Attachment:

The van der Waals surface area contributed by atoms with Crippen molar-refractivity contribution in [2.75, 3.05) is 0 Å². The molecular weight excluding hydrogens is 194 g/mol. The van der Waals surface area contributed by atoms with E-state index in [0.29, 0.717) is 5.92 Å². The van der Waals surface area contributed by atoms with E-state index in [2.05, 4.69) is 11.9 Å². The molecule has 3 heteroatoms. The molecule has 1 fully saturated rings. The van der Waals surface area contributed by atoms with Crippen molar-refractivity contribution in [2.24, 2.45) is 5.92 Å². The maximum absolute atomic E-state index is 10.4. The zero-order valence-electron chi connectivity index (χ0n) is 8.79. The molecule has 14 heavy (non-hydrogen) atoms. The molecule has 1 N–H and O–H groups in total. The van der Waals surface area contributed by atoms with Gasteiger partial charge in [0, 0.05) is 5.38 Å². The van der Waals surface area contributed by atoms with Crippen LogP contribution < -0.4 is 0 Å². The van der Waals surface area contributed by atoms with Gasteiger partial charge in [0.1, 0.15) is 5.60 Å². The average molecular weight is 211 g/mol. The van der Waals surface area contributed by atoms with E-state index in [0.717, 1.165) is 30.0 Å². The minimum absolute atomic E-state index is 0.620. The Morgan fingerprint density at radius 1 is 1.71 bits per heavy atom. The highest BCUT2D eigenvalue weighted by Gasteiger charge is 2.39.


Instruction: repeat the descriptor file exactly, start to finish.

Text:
The van der Waals surface area contributed by atoms with Crippen molar-refractivity contribution in [2.75, 3.05) is 0 Å². The molecular weight excluding hydrogens is 194 g/mol. The van der Waals surface area contributed by atoms with E-state index in [0.29, 0.717) is 5.92 Å². The van der Waals surface area contributed by atoms with E-state index in [2.05, 4.69) is 11.9 Å². The molecule has 3 heteroatoms. The molecule has 1 fully saturated rings. The van der Waals surface area contributed by atoms with Crippen molar-refractivity contribution in [2.24, 2.45) is 5.92 Å². The maximum absolute atomic E-state index is 10.4. The zero-order valence-electron chi connectivity index (χ0n) is 8.79. The molecule has 14 heavy (non-hydrogen) atoms. The molecule has 1 N–H and O–H groups in total. The van der Waals surface area contributed by atoms with Gasteiger partial charge in [0, 0.05) is 5.38 Å². The van der Waals surface area contributed by atoms with Crippen LogP contribution < -0.4 is 0 Å². The van der Waals surface area contributed by atoms with Gasteiger partial charge in [0.1, 0.15) is 5.60 Å². The average molecular weight is 211 g/mol. The van der Waals surface area contributed by atoms with E-state index in [0.717, 1.165) is 30.0 Å². The minimum absolute atomic E-state index is 0.620. The Morgan fingerprint density at radius 1 is 1.71 bits per heavy atom. The highest BCUT2D eigenvalue weighted by Gasteiger charge is 2.39.